Last edited by Evan; 11-22-2011, 08:24 AM.
        Free software for calculating bolt circles and similar: Click Here


        • #5
          Just a thought but how thick are these?
          Could you punch them instead of machining each one?

          just trying to think outside the box.

          drill 3 holes in the appropriate round stock and then cut off in slices?



          • #6
            Maybe adapt an automotive AC clutch to the motor.

            Have you tried changing the grind on your drills?A 60* point will actually produce tight curls instead of long strings.
            I just need one more tool,just one!


            • #7

              Can you put a coil spring inside the trepanning cutter to push the slugs out?
              Maybe you could use a cordless drill with a wire brush on an arbor to clear the swarf without turning off the spindle.
              Last edited by Toolguy; 11-22-2011, 10:37 AM.


              • #8
                How about a hole saw? Cut to rough dimension, stack them all on a mandrel (threaded rod?), and take a finish dimension cut on the lathe?

                I usually clear a hole saw with a stiff brush while running.

                Lots of question marks. Just thinking out loud.


                • #9
                  It sounds to me like you have the wrong tool for the job. 140 of anything would force me to spend a few hundred on either a small turret lathe or production mill so I could knock them all out in short order.

                  I dont often put a price tag on my time, but considering their typical low price (~$300 for either machine here) I would simply save the aggravation and make the investment unless youre "out there" in a Yukon-esque area.
                  "I am, and ever will be, a white-socks, pocket-protector, nerdy engineer -- born under the second law of thermodynamics, steeped in the steam tables, in love with free-body diagrams, transformed by Laplace, and propelled by compressible flow."


                  • #10
                    Farm it out and have someone water jet them?


                    • #11

                      If these are simple flat discs with just simple holes, why not just use a pocket jig with bushings and do them in your drill press? Not much sense in putting wear and tear on your mill for this simple job. And a jig will tend to prevent mistakes and be quicker to use.

                      I might also consider using a different type of drill. Have you tried a spur tipped spade drill or maybe even a Forstner? Even twist drills could be modified at the point to provide better chip control.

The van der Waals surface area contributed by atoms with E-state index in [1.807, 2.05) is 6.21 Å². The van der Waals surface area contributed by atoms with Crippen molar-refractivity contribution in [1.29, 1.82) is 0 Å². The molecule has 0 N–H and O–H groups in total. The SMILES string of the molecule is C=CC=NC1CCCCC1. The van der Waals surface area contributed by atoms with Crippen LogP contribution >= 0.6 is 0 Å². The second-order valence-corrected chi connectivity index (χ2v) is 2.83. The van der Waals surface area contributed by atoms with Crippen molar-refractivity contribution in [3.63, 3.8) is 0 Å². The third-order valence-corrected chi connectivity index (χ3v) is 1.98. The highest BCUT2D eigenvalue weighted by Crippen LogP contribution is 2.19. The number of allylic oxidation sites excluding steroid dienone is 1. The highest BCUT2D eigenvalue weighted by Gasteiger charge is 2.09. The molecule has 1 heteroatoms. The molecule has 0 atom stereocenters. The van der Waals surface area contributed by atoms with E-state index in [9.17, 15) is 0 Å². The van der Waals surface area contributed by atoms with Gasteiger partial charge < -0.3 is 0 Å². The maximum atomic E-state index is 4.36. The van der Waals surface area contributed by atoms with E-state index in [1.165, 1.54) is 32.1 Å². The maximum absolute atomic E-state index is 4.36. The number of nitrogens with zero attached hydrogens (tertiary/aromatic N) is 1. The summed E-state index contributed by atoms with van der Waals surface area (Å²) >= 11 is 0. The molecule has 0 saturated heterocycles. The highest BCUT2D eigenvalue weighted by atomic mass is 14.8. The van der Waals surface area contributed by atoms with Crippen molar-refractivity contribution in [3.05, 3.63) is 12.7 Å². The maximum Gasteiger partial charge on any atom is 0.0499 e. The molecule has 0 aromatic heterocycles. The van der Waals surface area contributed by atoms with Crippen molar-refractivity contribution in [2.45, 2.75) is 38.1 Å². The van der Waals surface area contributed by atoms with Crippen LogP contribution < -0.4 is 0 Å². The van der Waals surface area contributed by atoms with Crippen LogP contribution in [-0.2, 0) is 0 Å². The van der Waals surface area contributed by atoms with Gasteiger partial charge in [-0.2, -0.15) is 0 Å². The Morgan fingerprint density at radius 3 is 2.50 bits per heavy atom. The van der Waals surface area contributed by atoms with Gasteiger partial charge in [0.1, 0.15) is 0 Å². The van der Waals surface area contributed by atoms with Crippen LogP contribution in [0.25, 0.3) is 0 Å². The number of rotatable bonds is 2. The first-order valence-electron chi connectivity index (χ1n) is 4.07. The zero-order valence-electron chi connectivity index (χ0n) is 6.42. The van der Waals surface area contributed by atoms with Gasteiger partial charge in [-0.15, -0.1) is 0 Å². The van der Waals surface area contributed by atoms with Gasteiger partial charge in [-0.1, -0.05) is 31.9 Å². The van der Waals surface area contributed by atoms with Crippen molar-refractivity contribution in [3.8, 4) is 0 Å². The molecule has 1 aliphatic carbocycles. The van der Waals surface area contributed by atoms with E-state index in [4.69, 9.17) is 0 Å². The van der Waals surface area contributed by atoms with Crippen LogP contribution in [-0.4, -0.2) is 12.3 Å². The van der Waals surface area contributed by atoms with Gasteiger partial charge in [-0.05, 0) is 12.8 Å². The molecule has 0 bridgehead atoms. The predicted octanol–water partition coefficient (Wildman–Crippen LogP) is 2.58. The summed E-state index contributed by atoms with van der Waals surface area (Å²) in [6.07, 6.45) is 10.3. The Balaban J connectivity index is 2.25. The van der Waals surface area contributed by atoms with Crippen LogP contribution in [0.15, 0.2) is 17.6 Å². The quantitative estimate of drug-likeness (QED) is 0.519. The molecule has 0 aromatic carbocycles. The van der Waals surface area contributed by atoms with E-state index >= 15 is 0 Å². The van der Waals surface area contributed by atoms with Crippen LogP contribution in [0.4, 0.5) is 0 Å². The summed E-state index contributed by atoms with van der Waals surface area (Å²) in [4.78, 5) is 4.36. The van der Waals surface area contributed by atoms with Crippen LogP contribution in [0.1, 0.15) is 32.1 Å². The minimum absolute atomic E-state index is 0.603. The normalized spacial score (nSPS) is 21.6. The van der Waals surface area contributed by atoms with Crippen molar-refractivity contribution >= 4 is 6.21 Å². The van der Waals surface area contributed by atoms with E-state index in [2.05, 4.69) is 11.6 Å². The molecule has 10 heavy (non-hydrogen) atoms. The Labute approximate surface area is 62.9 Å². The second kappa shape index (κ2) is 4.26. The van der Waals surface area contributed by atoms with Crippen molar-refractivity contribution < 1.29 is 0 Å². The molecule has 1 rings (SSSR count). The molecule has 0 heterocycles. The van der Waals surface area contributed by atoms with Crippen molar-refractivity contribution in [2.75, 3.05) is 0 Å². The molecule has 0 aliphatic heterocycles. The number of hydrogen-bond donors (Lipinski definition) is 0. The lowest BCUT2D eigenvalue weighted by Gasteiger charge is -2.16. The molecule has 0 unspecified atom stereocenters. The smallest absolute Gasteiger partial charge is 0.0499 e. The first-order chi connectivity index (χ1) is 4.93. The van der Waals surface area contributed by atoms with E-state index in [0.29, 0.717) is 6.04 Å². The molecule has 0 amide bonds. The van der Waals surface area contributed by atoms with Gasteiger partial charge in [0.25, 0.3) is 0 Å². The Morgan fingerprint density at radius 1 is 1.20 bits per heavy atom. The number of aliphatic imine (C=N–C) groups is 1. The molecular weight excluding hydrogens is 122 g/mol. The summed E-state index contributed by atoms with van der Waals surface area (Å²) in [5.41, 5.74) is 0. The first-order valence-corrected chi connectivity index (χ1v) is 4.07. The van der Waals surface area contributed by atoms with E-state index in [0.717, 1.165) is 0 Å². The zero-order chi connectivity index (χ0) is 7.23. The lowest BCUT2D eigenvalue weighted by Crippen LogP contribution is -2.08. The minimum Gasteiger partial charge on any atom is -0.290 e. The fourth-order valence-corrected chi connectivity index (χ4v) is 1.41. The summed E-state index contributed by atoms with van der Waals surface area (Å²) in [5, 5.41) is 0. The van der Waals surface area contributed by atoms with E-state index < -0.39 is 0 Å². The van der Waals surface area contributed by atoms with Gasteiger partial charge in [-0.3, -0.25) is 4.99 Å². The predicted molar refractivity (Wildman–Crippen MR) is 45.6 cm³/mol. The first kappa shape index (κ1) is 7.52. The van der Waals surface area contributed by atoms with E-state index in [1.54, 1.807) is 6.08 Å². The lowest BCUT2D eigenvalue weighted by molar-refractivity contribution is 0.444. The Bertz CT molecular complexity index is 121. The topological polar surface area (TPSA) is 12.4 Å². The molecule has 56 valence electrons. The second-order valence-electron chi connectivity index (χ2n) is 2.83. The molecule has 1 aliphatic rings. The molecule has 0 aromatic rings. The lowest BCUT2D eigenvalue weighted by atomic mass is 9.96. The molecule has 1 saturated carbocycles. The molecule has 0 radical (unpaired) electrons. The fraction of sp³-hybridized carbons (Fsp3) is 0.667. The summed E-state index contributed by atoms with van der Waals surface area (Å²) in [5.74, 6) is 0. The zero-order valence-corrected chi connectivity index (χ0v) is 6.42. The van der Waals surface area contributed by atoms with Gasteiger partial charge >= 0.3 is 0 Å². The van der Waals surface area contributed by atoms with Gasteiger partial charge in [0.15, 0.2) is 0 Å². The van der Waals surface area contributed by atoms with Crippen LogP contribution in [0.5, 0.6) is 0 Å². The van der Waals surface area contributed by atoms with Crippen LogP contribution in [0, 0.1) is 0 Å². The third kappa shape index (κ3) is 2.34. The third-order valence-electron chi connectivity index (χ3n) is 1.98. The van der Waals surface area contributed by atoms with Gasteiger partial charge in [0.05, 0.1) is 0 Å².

If you think you understand what is going on, you haven't been paying attention.


                      • #12
                        Maybe with the right chipbreaker or use of coolant/lubricant for the plastic, the strings will fall out more easily.
                        Maybe also drop the speed and increase the feed.


                        • #13
                          First make a couple of steel templates the same as the part. Drill the holes in the sheet. Cut the parts out as squares with a saw or whatever works. Stack them all up (or as many will fit between centers on your lathe) on a piece of all-thread or better a rod the same size as the centre with a shoulder on one end with extra to hold in the chuck and threads on the other end also centre drilled.

                          When you stack them place one of the templates on first, then the parts, as many as possible, then the other template. Align all the parts with a couple of rods that pass through all the parts outer holes and the ends. It doesn't need to be a close fit. Use a nut to compress the stack as tightly as possible. Chuck up in the lathe with a live centre in the tailstock and rasp the parts down to a rough approximation of the diameter. Then turn them down to size. The rods will help prevent them from spinning.
                          Free software for calculating bolt circles and similar: Click Here


                          • #14
                            I haved turned PVC on the lathe, use a small shop vac to collect the string of plastic coming off. No more stoping to clear the bit.



                            • #15
                              As I read the OP, the problem isn't drilling the holes, it's cutting out the disks.

                              A couple of possible solutions have been posted that I think I might be inclined to try: saw them out as squares and mount them on an arbor in the lathe, as per Evan. Or, use a vacuum to catch the chip string as it is peeled off, as per dwentz. I've used the vacuum trick on stringy plastic, and it worked.
                              I question the success of a hole saw, unless you drill a "drain hole" along the cut so the chips can get out. Even then, I've found that some plastics don't saw worth a hoot.